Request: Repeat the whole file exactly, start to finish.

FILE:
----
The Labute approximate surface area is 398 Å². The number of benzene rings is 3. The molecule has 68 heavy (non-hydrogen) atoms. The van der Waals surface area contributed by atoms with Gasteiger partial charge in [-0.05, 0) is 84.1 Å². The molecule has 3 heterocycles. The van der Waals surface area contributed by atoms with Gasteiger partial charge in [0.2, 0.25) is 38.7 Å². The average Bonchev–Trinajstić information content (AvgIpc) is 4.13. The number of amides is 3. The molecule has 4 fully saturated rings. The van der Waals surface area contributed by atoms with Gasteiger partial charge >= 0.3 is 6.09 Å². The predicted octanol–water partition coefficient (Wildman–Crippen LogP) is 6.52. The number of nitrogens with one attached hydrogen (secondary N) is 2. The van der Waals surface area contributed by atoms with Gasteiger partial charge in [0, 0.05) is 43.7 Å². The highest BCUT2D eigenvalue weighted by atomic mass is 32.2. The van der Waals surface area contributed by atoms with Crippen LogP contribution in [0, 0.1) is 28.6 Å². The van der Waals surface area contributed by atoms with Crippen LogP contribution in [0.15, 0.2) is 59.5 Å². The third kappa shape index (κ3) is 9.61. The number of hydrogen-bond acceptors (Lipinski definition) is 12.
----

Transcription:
The Labute approximate surface area is 398 Å². The number of benzene rings is 3. The molecule has 68 heavy (non-hydrogen) atoms. The van der Waals surface area contributed by atoms with Gasteiger partial charge in [-0.05, 0) is 84.1 Å². The molecule has 3 heterocycles. The van der Waals surface area contributed by atoms with Gasteiger partial charge in [0.2, 0.25) is 38.7 Å². The average Bonchev–Trinajstić information content (AvgIpc) is 4.13. The number of amides is 3. The molecule has 4 fully saturated rings. The van der Waals surface area contributed by atoms with Gasteiger partial charge >= 0.3 is 6.09 Å². The predicted octanol–water partition coefficient (Wildman–Crippen LogP) is 6.52. The number of nitrogens with one attached hydrogen (secondary N) is 2. The van der Waals surface area contributed by atoms with Gasteiger partial charge in [0, 0.05) is 43.7 Å². The highest BCUT2D eigenvalue weighted by atomic mass is 32.2. The van der Waals surface area contributed by atoms with Crippen LogP contribution in [0, 0.1) is 28.6 Å². The van der Waals surface area contributed by atoms with Crippen LogP contribution in [0.15, 0.2) is 59.5 Å². The third kappa shape index (κ3) is 9.61. The number of hydrogen-bond acceptors (Lipinski definition) is 12.